James Island Christian School seniors donned caps and gowns for one final graduation ceremony earlier this month as the last graduating class of the small private school.
A total of 13 students graduated from the school on May 17 after the school’s board of directors voted last year to no longer serve high school grades.
Valedictorian O’Connell Duggan said the graduation ceremony was a celebration of the school’s accomplishments. And while the students were thoughtful about being the last graduating class, they weren’t sad, the 18-year-old said.
“It’s not weird being the last class,” Duggan said. “The school has already done so much with the people it’s impacted.”
Board member Bill Read said the board made the decision to close its high school after a steady decline in enrollment and an announcement by First Baptist School of Charleston that it was planning to relocate its high school to James Island. James Island Christian has a total enrollment of 175 serving students from pre-kindergarten through 12th grade including 74 students in grades 7-12.
“It was not a decision that we took lightly,” Read said.
But a new partnership with First Baptist will give enrollment preference to rising freshman from James Island Christian who meet admissions criteria, Read said, saying the two schools’ philosophies are “compatible.”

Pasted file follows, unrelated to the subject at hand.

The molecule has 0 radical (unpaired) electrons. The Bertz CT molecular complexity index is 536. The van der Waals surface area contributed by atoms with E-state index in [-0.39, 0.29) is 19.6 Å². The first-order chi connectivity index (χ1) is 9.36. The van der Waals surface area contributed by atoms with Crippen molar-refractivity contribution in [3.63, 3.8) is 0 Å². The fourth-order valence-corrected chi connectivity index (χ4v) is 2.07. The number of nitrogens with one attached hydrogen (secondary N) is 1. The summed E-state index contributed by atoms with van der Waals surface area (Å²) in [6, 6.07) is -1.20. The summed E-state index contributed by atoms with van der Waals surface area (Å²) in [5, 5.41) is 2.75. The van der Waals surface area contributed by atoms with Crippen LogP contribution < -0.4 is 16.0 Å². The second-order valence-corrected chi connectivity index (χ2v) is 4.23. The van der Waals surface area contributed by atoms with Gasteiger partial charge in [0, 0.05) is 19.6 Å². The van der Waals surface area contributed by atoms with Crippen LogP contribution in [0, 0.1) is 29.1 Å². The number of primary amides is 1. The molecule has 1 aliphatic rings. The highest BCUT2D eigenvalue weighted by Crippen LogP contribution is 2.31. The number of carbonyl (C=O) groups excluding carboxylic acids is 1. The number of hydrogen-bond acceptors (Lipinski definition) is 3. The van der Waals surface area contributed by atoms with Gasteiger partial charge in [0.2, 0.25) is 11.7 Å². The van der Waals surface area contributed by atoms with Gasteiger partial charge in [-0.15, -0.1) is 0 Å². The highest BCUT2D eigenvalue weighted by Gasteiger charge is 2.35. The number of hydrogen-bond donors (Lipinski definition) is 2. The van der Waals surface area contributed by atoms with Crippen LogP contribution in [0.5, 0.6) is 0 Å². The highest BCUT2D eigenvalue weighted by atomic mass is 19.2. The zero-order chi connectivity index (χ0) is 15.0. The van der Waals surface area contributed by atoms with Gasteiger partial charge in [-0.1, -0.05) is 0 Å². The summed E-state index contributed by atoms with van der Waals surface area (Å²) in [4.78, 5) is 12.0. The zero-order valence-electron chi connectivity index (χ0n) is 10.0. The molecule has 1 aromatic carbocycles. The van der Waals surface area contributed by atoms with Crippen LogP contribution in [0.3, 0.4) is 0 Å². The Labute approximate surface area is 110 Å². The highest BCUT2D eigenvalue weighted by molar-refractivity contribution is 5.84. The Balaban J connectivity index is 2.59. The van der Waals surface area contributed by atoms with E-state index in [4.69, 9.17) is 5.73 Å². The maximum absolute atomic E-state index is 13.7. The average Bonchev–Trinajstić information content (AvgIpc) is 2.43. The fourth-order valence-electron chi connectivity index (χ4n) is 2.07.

“We feel like this partnership will be a good thing in the long run,” he said.
Tommy Mullins, First Baptist’s head of school, which is similar to a principal, said the idea made sense given First Baptist’s plan to relocate its high school to the island in the next two years. A new athletics and performing arts center for the school is already up and running on 62 acres at George Griffith and Riverland Drive.
Mullins said his school anticipates enrolling around 30 high school students from James Island Christian in the fall. The school had 168 students enrolled in grades 9-12 this school year.
“We hope to share resources and fully develop this partnership in ways that ideally serve all of our families,” Mullins said.
Jeremy Schwartz, head of school for James Island Christian, said his focus will turn to refining his school’s services for younger students, which includes a multi-age model where students of different ages and grades learn in the same classroom.
But ending the school year last week was bittersweet, he said, knowing that the older students wouldn’t be there in the fall.
“It is emotional and it has been an emotional time all throughout the semester,” Schwartz said. “Our school has always been such a family, a tight-knit school.”